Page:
Orr considered a single column and a double column version of "Prime Matter," a series of fountains he designed after visiting cultic sites in Egypt and Zaire. Combining air, fire, water and the natural elements of the earth, this series was inaugurated in 1981 when Orr executed a 20' tall work for the "Museum as Site" show at the Los Angeles County Museum of Art. Subsequent versions were installed in Denver, Japan, Sweden and West Los Angeles. For the installation in downtown Los Angeles, the developer, Mitsui-Fudosan and the development manager, Gerald D. Hines Interests, accepted Orr's double column version. Orr proceeded to fabricate the work after the Arts Advisory Committee approved the "Preliminary Schematics" in May 1988. His final art plan was approved by the committee in December 1988. After Orr and the building's architect, David Martin of Albert C. Martin & Associates, collaborated in designing a 5' high black granite clad plinth, the Fire Department recommended raising it to 8' for safety reasons. Orr accepted the Fire Department's advice and felt the final height was symbolically appropriate because 8 is a lucky number in China.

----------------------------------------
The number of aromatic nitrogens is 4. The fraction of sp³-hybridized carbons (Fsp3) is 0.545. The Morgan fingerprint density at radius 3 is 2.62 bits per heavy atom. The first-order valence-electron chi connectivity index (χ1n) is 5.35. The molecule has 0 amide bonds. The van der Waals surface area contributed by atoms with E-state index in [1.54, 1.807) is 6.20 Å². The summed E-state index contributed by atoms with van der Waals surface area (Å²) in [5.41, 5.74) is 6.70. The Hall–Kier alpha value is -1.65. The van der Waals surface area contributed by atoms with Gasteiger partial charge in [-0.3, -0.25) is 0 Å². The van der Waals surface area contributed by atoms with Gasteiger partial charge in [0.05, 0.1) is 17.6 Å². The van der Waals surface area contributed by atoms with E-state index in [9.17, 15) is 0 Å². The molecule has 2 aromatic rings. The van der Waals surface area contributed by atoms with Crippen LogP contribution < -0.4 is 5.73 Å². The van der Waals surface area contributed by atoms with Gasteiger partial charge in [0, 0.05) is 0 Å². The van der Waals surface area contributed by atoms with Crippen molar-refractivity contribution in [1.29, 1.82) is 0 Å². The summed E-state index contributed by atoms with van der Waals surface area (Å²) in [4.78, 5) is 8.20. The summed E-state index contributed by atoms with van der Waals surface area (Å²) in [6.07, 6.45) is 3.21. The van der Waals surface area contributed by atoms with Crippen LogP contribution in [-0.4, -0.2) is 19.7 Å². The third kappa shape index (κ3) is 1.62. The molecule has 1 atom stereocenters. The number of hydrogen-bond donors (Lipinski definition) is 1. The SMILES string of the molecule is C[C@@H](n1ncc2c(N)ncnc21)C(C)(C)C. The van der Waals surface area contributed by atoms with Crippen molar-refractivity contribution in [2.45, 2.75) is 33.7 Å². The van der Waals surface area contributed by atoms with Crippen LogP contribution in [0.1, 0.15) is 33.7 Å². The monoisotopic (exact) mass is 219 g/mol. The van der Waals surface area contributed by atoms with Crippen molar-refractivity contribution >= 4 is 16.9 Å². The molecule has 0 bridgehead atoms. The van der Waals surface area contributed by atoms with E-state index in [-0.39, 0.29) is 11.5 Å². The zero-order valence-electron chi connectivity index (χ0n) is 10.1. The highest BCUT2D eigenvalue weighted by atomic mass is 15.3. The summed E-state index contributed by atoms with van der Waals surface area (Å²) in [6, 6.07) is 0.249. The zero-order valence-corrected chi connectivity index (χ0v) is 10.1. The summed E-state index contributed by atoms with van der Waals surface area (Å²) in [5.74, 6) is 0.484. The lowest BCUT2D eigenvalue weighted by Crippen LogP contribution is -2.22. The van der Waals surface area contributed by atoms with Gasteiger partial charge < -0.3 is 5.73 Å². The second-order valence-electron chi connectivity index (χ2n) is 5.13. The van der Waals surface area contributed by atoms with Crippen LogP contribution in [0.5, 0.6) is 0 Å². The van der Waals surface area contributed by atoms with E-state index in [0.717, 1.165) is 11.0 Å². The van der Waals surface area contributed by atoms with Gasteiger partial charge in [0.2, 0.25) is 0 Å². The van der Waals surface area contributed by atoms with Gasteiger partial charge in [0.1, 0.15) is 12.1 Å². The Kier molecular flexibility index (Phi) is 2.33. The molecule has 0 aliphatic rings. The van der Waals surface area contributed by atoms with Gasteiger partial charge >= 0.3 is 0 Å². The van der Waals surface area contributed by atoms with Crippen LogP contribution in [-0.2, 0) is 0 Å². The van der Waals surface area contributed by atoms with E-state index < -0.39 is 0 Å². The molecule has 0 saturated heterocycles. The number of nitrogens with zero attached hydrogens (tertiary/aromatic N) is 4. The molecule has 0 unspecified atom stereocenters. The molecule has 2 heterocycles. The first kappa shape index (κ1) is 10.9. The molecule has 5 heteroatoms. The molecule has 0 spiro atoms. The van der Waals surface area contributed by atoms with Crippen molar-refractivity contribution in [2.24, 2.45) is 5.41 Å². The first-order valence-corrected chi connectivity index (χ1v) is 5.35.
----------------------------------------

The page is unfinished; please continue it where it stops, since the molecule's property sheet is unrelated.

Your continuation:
"L.A. Prime Matter" consists of two 32' high triangular bronze towers at the northwest corner of Wilshire and Figueroa. Specially designed ridges in the sides of the towers form patterns in the water that slowly flows down from the top. In contrast to other works in the "Prime Matter" series, in which the flame begins at the bottom and moves up, the fire in "L.A. Prime Matter" spilled down from the top. Though this work was conceived as juxtaposing light, fire and water, only water remains because two components no longer function.